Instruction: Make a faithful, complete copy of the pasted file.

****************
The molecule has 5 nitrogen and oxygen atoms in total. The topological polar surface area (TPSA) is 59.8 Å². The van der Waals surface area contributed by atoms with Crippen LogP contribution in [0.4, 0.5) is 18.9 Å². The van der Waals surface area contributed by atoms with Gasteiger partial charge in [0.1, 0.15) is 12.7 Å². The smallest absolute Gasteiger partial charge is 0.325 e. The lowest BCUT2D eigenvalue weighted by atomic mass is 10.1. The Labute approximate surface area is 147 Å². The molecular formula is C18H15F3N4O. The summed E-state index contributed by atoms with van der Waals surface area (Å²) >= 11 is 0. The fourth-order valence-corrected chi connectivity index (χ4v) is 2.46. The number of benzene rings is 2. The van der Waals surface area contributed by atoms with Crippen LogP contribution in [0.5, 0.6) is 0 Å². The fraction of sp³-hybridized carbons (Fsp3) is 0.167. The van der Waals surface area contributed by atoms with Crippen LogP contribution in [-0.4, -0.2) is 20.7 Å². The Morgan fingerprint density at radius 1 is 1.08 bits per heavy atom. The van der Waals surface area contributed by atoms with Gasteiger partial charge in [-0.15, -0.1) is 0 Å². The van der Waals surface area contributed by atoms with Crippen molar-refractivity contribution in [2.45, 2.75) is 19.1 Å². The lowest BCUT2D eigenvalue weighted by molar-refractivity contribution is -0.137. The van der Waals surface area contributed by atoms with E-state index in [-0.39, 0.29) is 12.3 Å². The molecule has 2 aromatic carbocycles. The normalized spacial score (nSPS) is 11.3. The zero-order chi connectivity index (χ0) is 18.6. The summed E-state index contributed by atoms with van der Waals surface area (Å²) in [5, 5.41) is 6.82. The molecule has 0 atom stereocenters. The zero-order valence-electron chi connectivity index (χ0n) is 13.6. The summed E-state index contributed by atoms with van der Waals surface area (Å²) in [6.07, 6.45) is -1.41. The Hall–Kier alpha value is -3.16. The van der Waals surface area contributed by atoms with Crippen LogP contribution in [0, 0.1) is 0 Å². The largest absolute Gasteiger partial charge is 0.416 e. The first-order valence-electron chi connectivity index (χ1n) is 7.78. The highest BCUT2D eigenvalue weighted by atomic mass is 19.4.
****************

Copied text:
The molecule has 5 nitrogen and oxygen atoms in total. The topological polar surface area (TPSA) is 59.8 Å². The van der Waals surface area contributed by atoms with Crippen LogP contribution in [0.4, 0.5) is 18.9 Å². The van der Waals surface area contributed by atoms with Gasteiger partial charge in [0.1, 0.15) is 12.7 Å². The smallest absolute Gasteiger partial charge is 0.325 e. The lowest BCUT2D eigenvalue weighted by atomic mass is 10.1. The Labute approximate surface area is 147 Å². The molecular formula is C18H15F3N4O. The summed E-state index contributed by atoms with van der Waals surface area (Å²) >= 11 is 0. The fourth-order valence-corrected chi connectivity index (χ4v) is 2.46. The number of benzene rings is 2. The van der Waals surface area contributed by atoms with Crippen LogP contribution in [0.5, 0.6) is 0 Å². The fraction of sp³-hybridized carbons (Fsp3) is 0.167. The van der Waals surface area contributed by atoms with Crippen LogP contribution in [-0.4, -0.2) is 20.7 Å². The Morgan fingerprint density at radius 1 is 1.08 bits per heavy atom. The van der Waals surface area contributed by atoms with Gasteiger partial charge in [-0.15, -0.1) is 0 Å². The van der Waals surface area contributed by atoms with Crippen molar-refractivity contribution in [2.45, 2.75) is 19.1 Å². The lowest BCUT2D eigenvalue weighted by molar-refractivity contribution is -0.137. The van der Waals surface area contributed by atoms with E-state index in [-0.39, 0.29) is 12.3 Å². The molecule has 2 aromatic carbocycles. The normalized spacial score (nSPS) is 11.3. The zero-order chi connectivity index (χ0) is 18.6. The summed E-state index contributed by atoms with van der Waals surface area (Å²) in [5, 5.41) is 6.82. The molecule has 0 atom stereocenters. The zero-order valence-electron chi connectivity index (χ0n) is 13.6. The summed E-state index contributed by atoms with van der Waals surface area (Å²) in [6.07, 6.45) is -1.41. The Hall–Kier alpha value is -3.16. The van der Waals surface area contributed by atoms with Crippen LogP contribution in [0, 0.1) is 0 Å². The largest absolute Gasteiger partial charge is 0.416 e. The first-order valence-electron chi connectivity index (χ1n) is 7.78. The highest BCUT2D eigenvalue weighted by atomic mass is 19.4.